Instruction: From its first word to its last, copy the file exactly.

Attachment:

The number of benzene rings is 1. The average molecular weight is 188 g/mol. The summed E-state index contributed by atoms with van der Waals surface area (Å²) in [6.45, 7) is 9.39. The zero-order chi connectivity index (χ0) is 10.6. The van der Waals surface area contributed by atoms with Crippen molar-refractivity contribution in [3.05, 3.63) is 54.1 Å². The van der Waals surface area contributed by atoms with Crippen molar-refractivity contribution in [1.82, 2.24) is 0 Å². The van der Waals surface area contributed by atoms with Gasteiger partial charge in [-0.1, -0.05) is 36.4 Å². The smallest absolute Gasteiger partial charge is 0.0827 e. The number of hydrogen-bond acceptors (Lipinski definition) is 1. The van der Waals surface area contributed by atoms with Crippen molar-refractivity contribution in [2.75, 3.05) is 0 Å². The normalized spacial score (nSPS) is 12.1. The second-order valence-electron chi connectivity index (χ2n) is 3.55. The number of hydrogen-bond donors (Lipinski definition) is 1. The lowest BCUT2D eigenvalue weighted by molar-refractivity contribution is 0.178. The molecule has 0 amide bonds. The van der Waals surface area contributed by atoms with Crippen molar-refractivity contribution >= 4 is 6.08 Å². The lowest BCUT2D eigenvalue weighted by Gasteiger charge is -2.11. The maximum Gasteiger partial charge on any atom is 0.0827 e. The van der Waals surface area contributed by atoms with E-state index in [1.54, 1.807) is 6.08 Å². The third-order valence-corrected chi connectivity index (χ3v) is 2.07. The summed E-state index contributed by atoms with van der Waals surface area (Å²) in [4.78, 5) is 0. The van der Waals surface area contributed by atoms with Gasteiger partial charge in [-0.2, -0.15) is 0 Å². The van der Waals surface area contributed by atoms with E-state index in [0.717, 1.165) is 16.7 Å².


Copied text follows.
The number of benzene rings is 1. The average molecular weight is 188 g/mol. The summed E-state index contributed by atoms with van der Waals surface area (Å²) in [6.45, 7) is 9.39. The zero-order chi connectivity index (χ0) is 10.6. The van der Waals surface area contributed by atoms with Crippen molar-refractivity contribution in [3.05, 3.63) is 54.1 Å². The van der Waals surface area contributed by atoms with Crippen molar-refractivity contribution in [1.82, 2.24) is 0 Å². The van der Waals surface area contributed by atoms with Gasteiger partial charge in [-0.1, -0.05) is 36.4 Å². The smallest absolute Gasteiger partial charge is 0.0827 e. The number of hydrogen-bond acceptors (Lipinski definition) is 1. The van der Waals surface area contributed by atoms with Crippen molar-refractivity contribution in [2.75, 3.05) is 0 Å². The normalized spacial score (nSPS) is 12.1. The second-order valence-electron chi connectivity index (χ2n) is 3.55. The number of hydrogen-bond donors (Lipinski definition) is 1. The lowest BCUT2D eigenvalue weighted by molar-refractivity contribution is 0.178. The molecule has 0 amide bonds. The van der Waals surface area contributed by atoms with Crippen molar-refractivity contribution >= 4 is 6.08 Å². The lowest BCUT2D eigenvalue weighted by Gasteiger charge is -2.11. The maximum Gasteiger partial charge on any atom is 0.0827 e. The van der Waals surface area contributed by atoms with E-state index in [1.54, 1.807) is 6.08 Å². The third-order valence-corrected chi connectivity index (χ3v) is 2.07. The summed E-state index contributed by atoms with van der Waals surface area (Å²) in [4.78, 5) is 0. The van der Waals surface area contributed by atoms with Gasteiger partial charge in [-0.2, -0.15) is 0 Å². The van der Waals surface area contributed by atoms with E-state index in [0.717, 1.165) is 16.7 Å².